The old adage says something like:

If you are not improving, you go backwards.

And so, to stay more or less the same, two of Apple's main competitors in that space (Google with Android and Microsoft with Windows Phone) have seized the opportunity to do something radically different, and to advance the state of the art itself themselves, leaving them looking like this:

Screenshot of Android v4.0 Ice Cream Sandwich

Windows Phone 7 screenshot


Updates: I thought I would add a little more comment on the visual languages ​​"Holo" and Android Metro, and how the two manufacturers describe the flatter and less bright aesthetics for designers:

When they first announced the design language of Metro (or as they call it now, the "Microsoft design language"), Microsoft made some veiled blows to the brilliant aesthetics of Apple's iOS. One of the main claims that continue to make is that Metro's flatter and typographic design style is more "honest" and "authentically digital". On its Windows Phone design principles page, Microsoft is quite explicit about it:

Create a clean and useful experience leaving only the most relevant elements on the screen.
When it comes to designing great app experiences, we believe in content, not Chrome.

Focusing on the content on Chrome reduces unnecessary elements, allowing the content of your application to shine. Let people immerse themselves in what they love and explore the rest.

Later they say:

Being authentically digital means going beyond the rules and properties of the physical world to create new and exciting possibilities in a purely digital space. Make the most of the digital medium.

Be "infographic." The delivery of information is the main objective, not the envelope that surrounds it. Adopting the infographic approach will help you optimize the Windows Phone user experience

Regarding the redesign of its logo, Microsoft once again mentions the justification of being "authentically digital" as its reasoning to eliminate brightness:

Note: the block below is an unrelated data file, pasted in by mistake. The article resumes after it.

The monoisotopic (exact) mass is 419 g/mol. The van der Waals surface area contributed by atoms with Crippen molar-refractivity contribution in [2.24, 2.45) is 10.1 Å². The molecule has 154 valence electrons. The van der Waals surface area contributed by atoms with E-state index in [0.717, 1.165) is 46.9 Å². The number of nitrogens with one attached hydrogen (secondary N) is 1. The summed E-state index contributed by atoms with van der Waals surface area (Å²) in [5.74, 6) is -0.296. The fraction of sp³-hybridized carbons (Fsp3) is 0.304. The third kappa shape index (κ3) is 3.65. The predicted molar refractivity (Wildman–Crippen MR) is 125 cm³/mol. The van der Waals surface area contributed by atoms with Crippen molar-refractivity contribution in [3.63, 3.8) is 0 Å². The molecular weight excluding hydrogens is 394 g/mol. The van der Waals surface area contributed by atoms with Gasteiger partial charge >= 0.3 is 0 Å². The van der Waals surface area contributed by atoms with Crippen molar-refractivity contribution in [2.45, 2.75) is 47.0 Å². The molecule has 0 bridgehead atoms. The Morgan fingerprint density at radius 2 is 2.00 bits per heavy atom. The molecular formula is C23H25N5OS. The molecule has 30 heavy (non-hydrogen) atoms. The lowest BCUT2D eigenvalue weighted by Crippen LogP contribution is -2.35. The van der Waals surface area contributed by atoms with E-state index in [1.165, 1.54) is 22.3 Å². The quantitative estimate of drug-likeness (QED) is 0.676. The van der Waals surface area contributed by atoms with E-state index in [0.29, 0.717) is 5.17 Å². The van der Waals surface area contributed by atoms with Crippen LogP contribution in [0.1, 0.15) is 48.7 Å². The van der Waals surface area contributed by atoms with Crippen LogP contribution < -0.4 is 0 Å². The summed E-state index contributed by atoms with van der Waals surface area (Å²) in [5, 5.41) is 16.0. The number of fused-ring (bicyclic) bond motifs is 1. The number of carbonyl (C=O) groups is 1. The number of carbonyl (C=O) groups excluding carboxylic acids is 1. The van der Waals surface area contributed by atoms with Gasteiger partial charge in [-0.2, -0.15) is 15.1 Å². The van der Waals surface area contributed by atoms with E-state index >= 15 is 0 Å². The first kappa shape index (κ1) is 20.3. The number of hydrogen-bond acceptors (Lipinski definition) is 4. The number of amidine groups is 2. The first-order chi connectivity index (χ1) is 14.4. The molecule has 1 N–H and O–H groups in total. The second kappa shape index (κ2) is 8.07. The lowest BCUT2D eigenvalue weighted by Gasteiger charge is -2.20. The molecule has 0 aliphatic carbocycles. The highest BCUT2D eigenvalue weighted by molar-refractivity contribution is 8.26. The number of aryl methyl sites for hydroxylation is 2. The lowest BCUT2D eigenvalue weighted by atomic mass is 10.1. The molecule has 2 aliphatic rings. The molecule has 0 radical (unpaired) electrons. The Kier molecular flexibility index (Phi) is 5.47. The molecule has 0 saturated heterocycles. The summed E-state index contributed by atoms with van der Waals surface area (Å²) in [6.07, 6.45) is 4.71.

It was important that the new logo take our Metro principle to be "authentically digital". That is why we want to say that it does not try to emulate false industrial design features, such as materiality (glass, wood, plastic, etc.).

For its part, unfortunately, Google has not been very explicit about their intentions in the creation of Holo. While they have definitely moved strongly towards the so-called flat design style, they have not been particularly explicit about why. With respect to the icons (which are at the center of your question), they simply say:

Use a different silhouette Front three-dimensional view, with a slight perspective as if seen from above, so that users perceive a certain depth.

However, they delve into their developer documentation, where they say (emphasis mine):

Image of Google's developer guidelines, showing what not to do with brightness.
The icons should not be cropped. Use unique forms when appropriate; remember that startup icons must differentiate your application from others. Additionally, Do not use a too glossy finish unless the object depicted has a shiny material.

Its previous Gingerbread design guidelines and earlier (ie, pre-Holo), also explicitly mention the texture ("The icons must have a non-glossy textured material"), with the full description of the materials described as such: